Secrets & Lies
Canonical has been hard at work on some very interesting projects lately. This new direction started last year when it announced Ubuntu for phones, a fully featured desktop loaded onto an Android device. More recently — and more mysteriously — they’ve been working on the Ubuntu operating system for phones and tablets as a replacement for Android.
In the time between the release of Ubuntu 12.04 and the recent release of these Ubuntu images, Mark Shuttleworth announced that they would be taking a more secretive approach to things moving forward, stating in his blog:
Mapping out the road to 13.04, there are a few items with high “tada!” value that would be great candidates for folk who want to work on something that will get attention when unveiled. While we won’t talk about them until we think they are ready to celebrate, we’re happy to engage with contributing community members that have established credibility (membership, or close to it) in Ubuntu, who want to be part of the action.
The skunkworks approach has its detractors. We’ve tried it both ways, and in the end, figured out that critics will be critics whether you discuss an idea with them in advance or not.
It’s clear that Shuttleworth’s values are different than that of Ben Franklin who quite famously stated “Critics are our friends, they show us our faults.”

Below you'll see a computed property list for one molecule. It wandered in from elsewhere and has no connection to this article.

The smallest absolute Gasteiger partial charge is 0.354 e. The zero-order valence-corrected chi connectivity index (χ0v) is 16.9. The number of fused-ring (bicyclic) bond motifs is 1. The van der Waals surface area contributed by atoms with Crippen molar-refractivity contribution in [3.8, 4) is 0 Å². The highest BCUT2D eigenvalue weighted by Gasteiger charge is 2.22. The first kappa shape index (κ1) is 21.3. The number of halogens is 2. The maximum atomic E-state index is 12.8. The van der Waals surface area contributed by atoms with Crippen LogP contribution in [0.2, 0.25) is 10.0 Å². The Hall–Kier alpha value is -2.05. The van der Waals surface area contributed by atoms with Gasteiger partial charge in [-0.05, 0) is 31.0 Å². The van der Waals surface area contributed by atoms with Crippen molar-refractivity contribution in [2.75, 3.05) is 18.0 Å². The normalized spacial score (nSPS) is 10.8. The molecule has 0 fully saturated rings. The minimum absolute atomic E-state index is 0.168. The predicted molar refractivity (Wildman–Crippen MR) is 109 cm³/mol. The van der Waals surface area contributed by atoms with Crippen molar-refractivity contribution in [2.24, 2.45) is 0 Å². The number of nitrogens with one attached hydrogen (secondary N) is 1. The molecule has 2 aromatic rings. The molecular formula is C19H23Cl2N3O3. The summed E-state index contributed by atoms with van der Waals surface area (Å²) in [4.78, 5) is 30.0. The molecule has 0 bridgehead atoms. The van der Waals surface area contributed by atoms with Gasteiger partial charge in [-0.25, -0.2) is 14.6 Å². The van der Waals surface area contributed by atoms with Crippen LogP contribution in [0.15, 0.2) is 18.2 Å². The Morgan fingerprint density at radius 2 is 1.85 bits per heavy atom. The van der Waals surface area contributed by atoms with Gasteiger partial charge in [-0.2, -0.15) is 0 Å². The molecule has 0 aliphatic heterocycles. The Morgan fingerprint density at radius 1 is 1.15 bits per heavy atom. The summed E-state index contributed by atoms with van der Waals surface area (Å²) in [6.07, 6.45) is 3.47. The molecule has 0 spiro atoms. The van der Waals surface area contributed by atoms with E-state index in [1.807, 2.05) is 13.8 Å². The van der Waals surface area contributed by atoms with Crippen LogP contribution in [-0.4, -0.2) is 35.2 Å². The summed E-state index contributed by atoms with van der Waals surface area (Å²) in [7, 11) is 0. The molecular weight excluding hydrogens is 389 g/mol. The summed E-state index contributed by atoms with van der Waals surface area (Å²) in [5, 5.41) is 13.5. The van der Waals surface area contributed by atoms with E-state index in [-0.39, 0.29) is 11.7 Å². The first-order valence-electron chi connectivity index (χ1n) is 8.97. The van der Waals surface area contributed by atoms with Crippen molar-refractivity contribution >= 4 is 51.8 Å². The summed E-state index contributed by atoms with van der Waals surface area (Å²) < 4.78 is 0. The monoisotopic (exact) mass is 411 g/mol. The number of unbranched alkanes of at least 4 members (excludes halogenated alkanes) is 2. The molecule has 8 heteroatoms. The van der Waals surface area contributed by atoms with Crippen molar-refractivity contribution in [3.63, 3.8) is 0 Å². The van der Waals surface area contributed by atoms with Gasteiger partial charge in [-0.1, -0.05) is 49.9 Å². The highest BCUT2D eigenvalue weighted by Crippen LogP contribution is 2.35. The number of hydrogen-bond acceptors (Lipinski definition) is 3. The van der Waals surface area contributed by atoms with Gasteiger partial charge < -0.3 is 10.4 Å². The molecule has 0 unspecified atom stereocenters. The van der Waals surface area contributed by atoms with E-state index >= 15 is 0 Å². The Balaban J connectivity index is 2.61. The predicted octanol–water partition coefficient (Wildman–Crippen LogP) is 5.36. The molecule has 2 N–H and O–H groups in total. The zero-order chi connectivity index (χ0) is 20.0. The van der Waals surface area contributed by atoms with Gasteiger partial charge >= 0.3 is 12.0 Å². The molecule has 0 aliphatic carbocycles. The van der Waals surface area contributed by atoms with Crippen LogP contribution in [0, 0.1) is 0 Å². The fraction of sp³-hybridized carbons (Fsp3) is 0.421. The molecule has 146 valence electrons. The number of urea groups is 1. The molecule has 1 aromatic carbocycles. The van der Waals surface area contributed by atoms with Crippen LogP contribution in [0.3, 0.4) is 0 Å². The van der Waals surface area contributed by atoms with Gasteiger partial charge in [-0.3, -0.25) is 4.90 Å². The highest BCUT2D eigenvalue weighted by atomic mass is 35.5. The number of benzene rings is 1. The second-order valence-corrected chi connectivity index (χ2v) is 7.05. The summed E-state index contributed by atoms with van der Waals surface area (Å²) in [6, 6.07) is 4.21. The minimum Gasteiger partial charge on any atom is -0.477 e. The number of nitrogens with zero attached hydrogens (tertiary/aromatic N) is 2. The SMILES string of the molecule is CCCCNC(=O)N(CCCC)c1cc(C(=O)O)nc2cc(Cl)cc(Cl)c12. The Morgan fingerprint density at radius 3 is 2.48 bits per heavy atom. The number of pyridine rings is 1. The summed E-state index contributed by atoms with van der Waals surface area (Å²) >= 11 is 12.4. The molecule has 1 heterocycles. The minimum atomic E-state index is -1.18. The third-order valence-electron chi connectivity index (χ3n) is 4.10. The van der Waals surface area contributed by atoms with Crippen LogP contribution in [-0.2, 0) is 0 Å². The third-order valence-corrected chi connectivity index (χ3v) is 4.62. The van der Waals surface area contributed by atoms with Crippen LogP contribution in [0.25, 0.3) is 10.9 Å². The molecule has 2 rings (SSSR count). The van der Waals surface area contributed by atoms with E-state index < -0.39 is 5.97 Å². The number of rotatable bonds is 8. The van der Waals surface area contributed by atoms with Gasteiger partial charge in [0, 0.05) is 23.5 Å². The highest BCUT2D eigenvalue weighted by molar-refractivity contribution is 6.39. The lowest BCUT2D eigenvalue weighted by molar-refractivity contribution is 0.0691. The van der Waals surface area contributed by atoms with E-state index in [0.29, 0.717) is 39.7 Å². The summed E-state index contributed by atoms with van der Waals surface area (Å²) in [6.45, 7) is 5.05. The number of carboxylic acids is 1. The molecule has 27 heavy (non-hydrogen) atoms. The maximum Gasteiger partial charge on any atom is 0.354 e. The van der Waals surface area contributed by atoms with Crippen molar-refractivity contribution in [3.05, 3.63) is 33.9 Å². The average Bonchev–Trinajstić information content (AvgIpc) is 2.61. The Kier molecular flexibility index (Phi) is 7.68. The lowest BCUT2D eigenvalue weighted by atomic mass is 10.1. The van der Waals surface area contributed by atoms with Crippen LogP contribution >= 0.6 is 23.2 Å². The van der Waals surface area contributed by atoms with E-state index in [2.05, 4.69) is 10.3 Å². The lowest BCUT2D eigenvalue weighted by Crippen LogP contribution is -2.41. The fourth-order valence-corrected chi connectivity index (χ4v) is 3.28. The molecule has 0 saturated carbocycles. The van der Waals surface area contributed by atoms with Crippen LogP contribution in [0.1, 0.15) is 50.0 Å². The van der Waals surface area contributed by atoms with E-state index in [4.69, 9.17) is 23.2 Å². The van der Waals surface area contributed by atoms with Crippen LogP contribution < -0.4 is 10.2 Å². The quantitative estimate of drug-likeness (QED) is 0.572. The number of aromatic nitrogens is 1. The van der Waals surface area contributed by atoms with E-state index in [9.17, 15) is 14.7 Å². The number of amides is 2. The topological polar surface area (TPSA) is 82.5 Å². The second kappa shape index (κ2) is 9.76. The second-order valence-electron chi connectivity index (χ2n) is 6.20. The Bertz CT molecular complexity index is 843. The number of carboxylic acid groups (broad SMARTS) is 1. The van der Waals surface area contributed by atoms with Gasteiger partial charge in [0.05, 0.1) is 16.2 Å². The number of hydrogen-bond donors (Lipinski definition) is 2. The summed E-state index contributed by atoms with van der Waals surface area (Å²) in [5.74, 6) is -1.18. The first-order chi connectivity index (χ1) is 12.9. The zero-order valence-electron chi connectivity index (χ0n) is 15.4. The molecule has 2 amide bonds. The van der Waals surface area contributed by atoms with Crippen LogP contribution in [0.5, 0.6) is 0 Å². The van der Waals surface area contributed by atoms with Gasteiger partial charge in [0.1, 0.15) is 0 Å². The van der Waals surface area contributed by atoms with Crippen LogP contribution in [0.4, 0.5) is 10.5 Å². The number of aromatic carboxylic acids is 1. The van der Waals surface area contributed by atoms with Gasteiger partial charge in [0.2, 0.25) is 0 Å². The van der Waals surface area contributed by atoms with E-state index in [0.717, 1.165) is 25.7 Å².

As the world neared the release of Canonical’s first install images for the Galaxy Nexus and the Nexus 10, it’s first critics started to come out of the woodwork. One critic was Aaron Siego, a leader from the KDE side of the fence. His criticism is born from Canonical’s claim that Ubuntu is the full installation of Ubuntu that you’ve already been using. Siego goes on to say in a Google Plus post:
We can start with the obvious clue: Unity currently does not use QML at all; Ubuntu Phone is pure QML. So, no, it is not the same code, it is not the sort of seamless cross-device technology bridge that they are purporting.
While Shuttleworth and company has been promoting a seamless experience that scales to any device, we are now learning that it is simply not true — at least, not yet. As of now, it is easy to agree with Seigo if you are rational thinking person. Technical terms aside, Unity and Ubuntu Phone share nothing in common except for the same swatch. That’s right, apparently Ubuntu is just an inviting collection of purples and browns designed to calm your senses and heighten your complacency with it’s product.
The most recent news surrounding the Ubuntu mobile product is its compositor. Like Michael Larabel of Phoronix, I wondered if Ubuntu would be using Compiz or Wayland to draw the screen, assuming rather naively that it would be one or the other. In fact, it is neither. It’s using SurfaceFlinger; Android’s native compositor. So, that slippery, buttery experience that Mark Shuttleworth has got you so excited about is nothing more than a component of Project Butter, something that’s already being exploited by HTC, Samsung, LG and others with their custom Android UI layers.
So what is Ubuntu Phone? Well, ironically it is not Unity. It’s something completely different. It’s got an Android kernel and uses Android kernel modules to gain access to the phone’s radios. It won’t run any standard GNU/Linux software in userspace and all of the applications kick you out the a webpage.
Canonical now claims that the Ubuntu phone and tablet with be fully integrated with the desktop operating system in 14.04. As far as I’m concerned, that means SurfaceFlinger is coming to the Linux desktop.
It used to be that using Linux was about transparency. It’s still true if you’re not using Ubuntu.
Aaron Seigo’s right. We are being duped.